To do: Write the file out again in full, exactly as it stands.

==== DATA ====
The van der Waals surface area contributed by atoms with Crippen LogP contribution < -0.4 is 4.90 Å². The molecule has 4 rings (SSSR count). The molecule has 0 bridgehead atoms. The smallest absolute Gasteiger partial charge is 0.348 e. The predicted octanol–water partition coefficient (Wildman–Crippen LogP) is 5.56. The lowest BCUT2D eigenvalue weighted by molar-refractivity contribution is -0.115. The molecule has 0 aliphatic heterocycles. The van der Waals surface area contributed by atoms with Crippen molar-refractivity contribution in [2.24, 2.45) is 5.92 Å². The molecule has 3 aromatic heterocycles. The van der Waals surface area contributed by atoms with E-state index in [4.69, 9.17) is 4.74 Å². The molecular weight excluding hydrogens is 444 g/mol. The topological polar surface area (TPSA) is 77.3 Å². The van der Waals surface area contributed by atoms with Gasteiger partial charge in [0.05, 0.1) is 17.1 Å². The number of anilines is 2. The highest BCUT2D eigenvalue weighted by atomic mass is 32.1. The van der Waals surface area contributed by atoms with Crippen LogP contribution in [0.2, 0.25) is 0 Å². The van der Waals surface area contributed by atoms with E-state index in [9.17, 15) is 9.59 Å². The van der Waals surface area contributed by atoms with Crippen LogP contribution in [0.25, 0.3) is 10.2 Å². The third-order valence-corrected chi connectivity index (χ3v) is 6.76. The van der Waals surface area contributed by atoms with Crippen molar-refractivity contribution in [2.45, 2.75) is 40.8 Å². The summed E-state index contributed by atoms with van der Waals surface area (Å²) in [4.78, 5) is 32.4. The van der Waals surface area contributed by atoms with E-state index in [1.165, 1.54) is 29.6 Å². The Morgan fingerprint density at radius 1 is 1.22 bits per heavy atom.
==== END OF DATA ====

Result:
The van der Waals surface area contributed by atoms with Crippen LogP contribution < -0.4 is 4.90 Å². The molecule has 4 rings (SSSR count). The molecule has 0 bridgehead atoms. The smallest absolute Gasteiger partial charge is 0.348 e. The predicted octanol–water partition coefficient (Wildman–Crippen LogP) is 5.56. The lowest BCUT2D eigenvalue weighted by molar-refractivity contribution is -0.115. The molecule has 0 aliphatic heterocycles. The van der Waals surface area contributed by atoms with Crippen molar-refractivity contribution in [2.24, 2.45) is 5.92 Å². The molecule has 3 aromatic heterocycles. The van der Waals surface area contributed by atoms with E-state index in [4.69, 9.17) is 4.74 Å². The molecular weight excluding hydrogens is 444 g/mol. The topological polar surface area (TPSA) is 77.3 Å². The van der Waals surface area contributed by atoms with Gasteiger partial charge in [0.05, 0.1) is 17.1 Å². The number of anilines is 2. The highest BCUT2D eigenvalue weighted by atomic mass is 32.1. The van der Waals surface area contributed by atoms with Crippen LogP contribution in [0.2, 0.25) is 0 Å². The van der Waals surface area contributed by atoms with E-state index in [9.17, 15) is 9.59 Å². The van der Waals surface area contributed by atoms with Crippen LogP contribution in [0.25, 0.3) is 10.2 Å². The third-order valence-corrected chi connectivity index (χ3v) is 6.76. The van der Waals surface area contributed by atoms with Crippen molar-refractivity contribution in [2.45, 2.75) is 40.8 Å². The summed E-state index contributed by atoms with van der Waals surface area (Å²) in [4.78, 5) is 32.4. The van der Waals surface area contributed by atoms with E-state index in [1.165, 1.54) is 29.6 Å². The Morgan fingerprint density at radius 1 is 1.22 bits per heavy atom.